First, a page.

America’s system for funding early childhood education isn’t ultimately one system so much as it is a tangle of different systems applied through different means in different states toward, ostensibly, the same end of ensuring better childhood outcomes. At any given time in any given state, a model is being nitpicked by activists or lawmakers, but, zooming out, it becomes clear that the lack of anything resembling national consensus has all but guaranteed that the discussion remains disjointed at a national level and extraordinarily difficult for voters, who seem to understand that early education has a massive effect on the wellbeing of children.
Early childhood education programs massively improve child development. The support systems that are provided by prekindergarten programs help kids gain verbal and cognitive networks, make friends with peers, and build architecture and circuitry in their brains. Preschool gives kids a stronger neural network that makes them better learners for the rest of their lives. The U.S. Government invests $37 billion annually in early childhood programs. That’s considerably less than half a percentage of American GDP, which puts the spending at about a third of the spending in Scandinavian countries and lower, by percent, than Mexico, Japan, and most of Europe.
To answer the seemingly simple question of how America funds early education, one must bounce around the country. Some states, such as Florida, provide universal pre-kindergarten for all kids. Others, such as Idaho, provide zero state funding at all for early education. Only 10 states use models that are similar to K-12 funding programs and largely immune from the effects of economic downturns. Several other states lean heavily on Head Start, a federal program, and block grants.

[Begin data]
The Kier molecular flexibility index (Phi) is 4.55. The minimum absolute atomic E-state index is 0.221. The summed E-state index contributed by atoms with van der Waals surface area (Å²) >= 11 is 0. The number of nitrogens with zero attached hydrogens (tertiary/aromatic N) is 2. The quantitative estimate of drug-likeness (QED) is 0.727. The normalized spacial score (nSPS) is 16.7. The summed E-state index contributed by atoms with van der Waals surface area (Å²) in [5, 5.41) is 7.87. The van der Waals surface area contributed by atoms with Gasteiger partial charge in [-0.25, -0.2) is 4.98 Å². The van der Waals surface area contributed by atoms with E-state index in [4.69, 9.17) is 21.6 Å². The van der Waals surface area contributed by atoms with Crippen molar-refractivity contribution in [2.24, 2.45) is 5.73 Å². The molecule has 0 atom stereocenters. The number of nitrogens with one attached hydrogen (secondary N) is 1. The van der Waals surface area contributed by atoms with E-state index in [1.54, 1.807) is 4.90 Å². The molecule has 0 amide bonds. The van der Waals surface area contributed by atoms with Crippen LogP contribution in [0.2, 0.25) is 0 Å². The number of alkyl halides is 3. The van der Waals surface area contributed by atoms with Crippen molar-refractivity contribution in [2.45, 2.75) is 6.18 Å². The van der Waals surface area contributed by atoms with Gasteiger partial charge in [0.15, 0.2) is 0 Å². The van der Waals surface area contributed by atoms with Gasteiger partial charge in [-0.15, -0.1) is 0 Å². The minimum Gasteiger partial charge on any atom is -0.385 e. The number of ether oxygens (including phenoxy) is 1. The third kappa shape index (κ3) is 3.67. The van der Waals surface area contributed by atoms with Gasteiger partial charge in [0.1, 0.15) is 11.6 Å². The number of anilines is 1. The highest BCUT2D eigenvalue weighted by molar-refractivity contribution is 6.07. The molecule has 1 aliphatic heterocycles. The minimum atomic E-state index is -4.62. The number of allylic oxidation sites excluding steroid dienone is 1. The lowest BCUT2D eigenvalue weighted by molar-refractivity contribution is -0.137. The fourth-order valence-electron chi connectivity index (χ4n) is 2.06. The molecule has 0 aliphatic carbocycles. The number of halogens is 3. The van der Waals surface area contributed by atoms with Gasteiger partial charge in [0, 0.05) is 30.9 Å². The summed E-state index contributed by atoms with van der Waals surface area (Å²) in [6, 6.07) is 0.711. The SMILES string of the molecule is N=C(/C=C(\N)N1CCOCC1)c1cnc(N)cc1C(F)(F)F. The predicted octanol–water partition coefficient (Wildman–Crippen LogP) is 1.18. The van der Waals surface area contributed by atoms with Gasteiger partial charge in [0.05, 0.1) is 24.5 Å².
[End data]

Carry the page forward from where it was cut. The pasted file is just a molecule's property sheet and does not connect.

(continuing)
“Calling child-care a patchwork is definitely a good way to describe it,” says Kim Dancy, a senior policy analyst of educational policy at New America. “Childcare has evolved as a result of changes in the labor market. As women have entered the workforce and there are more single parents, there are not as many options for them to just stay home.”
Unfortunately, labor markets vary widely and charge markedly over time. A generation ago, it was fairly easy to guess what a middle class person in Detroit did for a living. Today, not so much. What does this mean for early childhood education? That’s because it’s inconsistent over time. That’s not necessarily a bad thing, but it further confounds an issue that is already insanely complex. After all, education funding isn’t only inconsistent between states, it’s also inconsistent inside the large majority of states, which often, but not always, decide how much money to put into essential programs year by year. When funding for public education is subject to the whims of profit and the economy kids are the ones who suffer most.
“There hasn’t been a coherent and intentional way of saying, this is a thing that a lot of parents need,” says Dancy. “We should set it up intentionally to make sure that people have access to the care that they want and that the care is high quality, instead of fragmentary initiatives on the parts of a bunch of different factors.”